PARIS (Reuters) - A strong majority of people in wealthy countries want to tax the rich more and there is broad support for building up the welfare state in most countries, a survey conducted for the OECD showed on Tuesday.
In all of the 21 countries surveyed, more than half of those people polled said they were in favor when asked: “Should the government tax the rich more than they currently do in order to support the poor?” The OECD gave no definition of rich.
Higher taxation of the rich has emerged as a political lightning rod in many wealthy countries, with U.S Democrats proposing hikes and “yellow vest” protesters in France demanding the wealthy bear a bigger tax burden.
Support was highest in Portugal and Greece, both emerging from years of economic crisis, at nearly 80 percent compared with an average of 68 percent, the Organisation for Economic Cooperation and Development said.
The Paris-based forum’s survey of 22,000 people about perceived social and economic risks also found deep discontent with governments’ social welfare polices, which many people said were insufficient, the OECD said.
On average, only 20 percent said they could easily receive public benefits if needed while 56 percent thought it would be difficult to get benefits, the survey found.
People were on average particularly concerned about access to good quality, affordable long-term care for the elderly, housing and health services.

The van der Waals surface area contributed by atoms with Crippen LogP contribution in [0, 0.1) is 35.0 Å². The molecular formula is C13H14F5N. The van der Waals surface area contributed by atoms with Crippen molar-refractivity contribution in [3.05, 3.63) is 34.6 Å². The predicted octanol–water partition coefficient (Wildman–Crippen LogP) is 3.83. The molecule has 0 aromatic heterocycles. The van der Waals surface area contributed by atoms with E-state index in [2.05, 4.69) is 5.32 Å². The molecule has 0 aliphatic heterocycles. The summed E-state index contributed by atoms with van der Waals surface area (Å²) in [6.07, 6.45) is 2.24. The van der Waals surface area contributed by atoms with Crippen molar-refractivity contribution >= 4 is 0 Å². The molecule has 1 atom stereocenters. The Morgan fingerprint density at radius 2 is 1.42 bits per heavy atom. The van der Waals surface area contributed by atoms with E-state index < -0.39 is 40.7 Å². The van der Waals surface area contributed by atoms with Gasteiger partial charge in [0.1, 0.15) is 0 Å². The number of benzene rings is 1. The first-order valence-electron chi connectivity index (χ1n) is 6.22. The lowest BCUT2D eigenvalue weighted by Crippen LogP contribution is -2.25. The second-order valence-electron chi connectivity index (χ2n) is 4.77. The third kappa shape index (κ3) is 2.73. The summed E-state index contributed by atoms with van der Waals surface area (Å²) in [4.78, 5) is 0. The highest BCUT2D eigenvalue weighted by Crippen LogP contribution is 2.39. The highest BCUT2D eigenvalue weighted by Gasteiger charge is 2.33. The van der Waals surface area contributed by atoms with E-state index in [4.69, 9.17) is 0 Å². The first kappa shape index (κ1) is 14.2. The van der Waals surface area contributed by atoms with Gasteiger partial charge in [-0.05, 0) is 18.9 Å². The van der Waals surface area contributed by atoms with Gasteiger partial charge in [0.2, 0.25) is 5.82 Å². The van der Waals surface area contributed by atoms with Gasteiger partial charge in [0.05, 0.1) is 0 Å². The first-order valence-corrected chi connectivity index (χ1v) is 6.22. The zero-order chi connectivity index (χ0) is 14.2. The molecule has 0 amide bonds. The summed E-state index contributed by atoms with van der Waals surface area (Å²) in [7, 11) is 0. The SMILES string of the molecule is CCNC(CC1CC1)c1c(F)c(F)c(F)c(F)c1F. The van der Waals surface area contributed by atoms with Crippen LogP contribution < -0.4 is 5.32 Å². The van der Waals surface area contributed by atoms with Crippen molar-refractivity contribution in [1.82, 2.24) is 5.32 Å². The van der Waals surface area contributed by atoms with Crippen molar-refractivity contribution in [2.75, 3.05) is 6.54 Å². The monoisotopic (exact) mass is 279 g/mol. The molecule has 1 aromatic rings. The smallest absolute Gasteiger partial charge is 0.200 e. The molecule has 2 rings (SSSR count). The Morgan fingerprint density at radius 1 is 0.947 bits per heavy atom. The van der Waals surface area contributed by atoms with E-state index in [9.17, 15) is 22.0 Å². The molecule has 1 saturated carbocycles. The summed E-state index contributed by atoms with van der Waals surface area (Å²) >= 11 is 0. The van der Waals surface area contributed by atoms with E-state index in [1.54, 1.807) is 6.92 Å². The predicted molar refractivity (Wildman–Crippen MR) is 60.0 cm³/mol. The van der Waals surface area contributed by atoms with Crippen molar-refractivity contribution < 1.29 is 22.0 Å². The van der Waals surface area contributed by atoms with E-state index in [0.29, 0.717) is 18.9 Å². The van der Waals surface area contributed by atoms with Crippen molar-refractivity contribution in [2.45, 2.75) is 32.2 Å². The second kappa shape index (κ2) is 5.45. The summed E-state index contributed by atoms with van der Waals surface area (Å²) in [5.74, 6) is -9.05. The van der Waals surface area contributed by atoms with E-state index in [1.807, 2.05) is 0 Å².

Not only did people say they were not getting their fair share given what they paid into the system, people in all countries except Canada, Denmark, Norway and the Netherlands did not think that their governments were heeding their views.
“These feelings spread across most social groups, and are not limited just to those deemed ‘left behind’,” the OECD said in an analysis of the survey’s results.
The feeling of injustice was even higher among the highly educated and high-income households, it added.
In light of the high level of discontent, a majority of people wanted their government to do more in all countries except France and Denmark, whose welfare systems are among the most generous in the world.
Most people said the top priority should be better pensions with 54 percent saying that would make them feel more economically secure.
Healthcare followed in second place at 48 percent while nearly 37 percent were in favor of a guaranteed basic income benefit, which has attracted international interest from policymakers but has yet to be tried at the national level.
Reporting by Leigh Thomas; Editing by Richard Lough and Janet Lawrence
Our Standards: The Thomson Reuters Trust Principles.